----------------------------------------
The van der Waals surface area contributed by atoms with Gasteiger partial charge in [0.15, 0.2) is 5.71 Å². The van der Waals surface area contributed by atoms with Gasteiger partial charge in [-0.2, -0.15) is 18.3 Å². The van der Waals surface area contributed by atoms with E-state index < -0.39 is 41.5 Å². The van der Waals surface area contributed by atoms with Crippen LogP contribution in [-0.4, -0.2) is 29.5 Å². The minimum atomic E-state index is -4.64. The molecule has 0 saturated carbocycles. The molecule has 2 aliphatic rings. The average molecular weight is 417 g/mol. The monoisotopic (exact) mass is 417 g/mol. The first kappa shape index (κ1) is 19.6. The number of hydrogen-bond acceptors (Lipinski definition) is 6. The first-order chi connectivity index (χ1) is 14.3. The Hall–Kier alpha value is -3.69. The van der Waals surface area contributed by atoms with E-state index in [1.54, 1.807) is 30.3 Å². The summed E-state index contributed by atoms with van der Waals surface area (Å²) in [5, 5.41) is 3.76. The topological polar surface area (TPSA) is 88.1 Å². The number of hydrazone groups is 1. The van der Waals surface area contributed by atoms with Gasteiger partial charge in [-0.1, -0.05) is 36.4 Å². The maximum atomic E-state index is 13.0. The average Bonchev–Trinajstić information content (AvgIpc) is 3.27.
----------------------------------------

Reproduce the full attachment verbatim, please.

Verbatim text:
The van der Waals surface area contributed by atoms with Gasteiger partial charge in [0.15, 0.2) is 5.71 Å². The van der Waals surface area contributed by atoms with Gasteiger partial charge in [-0.2, -0.15) is 18.3 Å². The van der Waals surface area contributed by atoms with E-state index < -0.39 is 41.5 Å². The van der Waals surface area contributed by atoms with Crippen LogP contribution in [-0.4, -0.2) is 29.5 Å². The minimum atomic E-state index is -4.64. The molecule has 0 saturated carbocycles. The molecule has 2 aliphatic rings. The average molecular weight is 417 g/mol. The monoisotopic (exact) mass is 417 g/mol. The first kappa shape index (κ1) is 19.6. The number of hydrogen-bond acceptors (Lipinski definition) is 6. The first-order chi connectivity index (χ1) is 14.3. The Hall–Kier alpha value is -3.69. The van der Waals surface area contributed by atoms with E-state index in [1.54, 1.807) is 30.3 Å². The summed E-state index contributed by atoms with van der Waals surface area (Å²) in [5, 5.41) is 3.76. The topological polar surface area (TPSA) is 88.1 Å². The number of hydrazone groups is 1. The van der Waals surface area contributed by atoms with Gasteiger partial charge in [-0.1, -0.05) is 36.4 Å². The maximum atomic E-state index is 13.0. The average Bonchev–Trinajstić information content (AvgIpc) is 3.27.